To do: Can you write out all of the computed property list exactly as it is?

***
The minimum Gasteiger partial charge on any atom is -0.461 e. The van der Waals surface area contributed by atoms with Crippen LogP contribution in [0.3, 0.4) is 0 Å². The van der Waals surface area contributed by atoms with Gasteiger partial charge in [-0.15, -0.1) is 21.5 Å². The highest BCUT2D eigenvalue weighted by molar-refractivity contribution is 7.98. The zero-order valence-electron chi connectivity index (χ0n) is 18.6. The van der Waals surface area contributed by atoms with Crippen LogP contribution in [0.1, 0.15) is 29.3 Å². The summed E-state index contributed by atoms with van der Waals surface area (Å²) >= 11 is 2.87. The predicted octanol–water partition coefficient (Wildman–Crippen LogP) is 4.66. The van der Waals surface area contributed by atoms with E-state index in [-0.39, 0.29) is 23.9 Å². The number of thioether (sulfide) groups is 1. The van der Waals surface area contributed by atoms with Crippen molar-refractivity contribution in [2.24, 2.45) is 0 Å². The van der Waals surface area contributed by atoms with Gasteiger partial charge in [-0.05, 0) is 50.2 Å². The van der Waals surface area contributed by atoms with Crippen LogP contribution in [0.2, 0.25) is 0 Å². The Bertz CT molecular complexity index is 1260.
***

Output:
The minimum Gasteiger partial charge on any atom is -0.461 e. The van der Waals surface area contributed by atoms with Crippen LogP contribution in [0.3, 0.4) is 0 Å². The van der Waals surface area contributed by atoms with Gasteiger partial charge in [-0.15, -0.1) is 21.5 Å². The highest BCUT2D eigenvalue weighted by molar-refractivity contribution is 7.98. The zero-order valence-electron chi connectivity index (χ0n) is 18.6. The van der Waals surface area contributed by atoms with Crippen LogP contribution in [0.1, 0.15) is 29.3 Å². The summed E-state index contributed by atoms with van der Waals surface area (Å²) >= 11 is 2.87. The predicted octanol–water partition coefficient (Wildman–Crippen LogP) is 4.66. The van der Waals surface area contributed by atoms with E-state index in [-0.39, 0.29) is 23.9 Å². The number of thioether (sulfide) groups is 1. The van der Waals surface area contributed by atoms with Crippen molar-refractivity contribution in [2.24, 2.45) is 0 Å². The van der Waals surface area contributed by atoms with Gasteiger partial charge in [-0.05, 0) is 50.2 Å². The van der Waals surface area contributed by atoms with Crippen LogP contribution in [0.2, 0.25) is 0 Å². The Bertz CT molecular complexity index is 1260.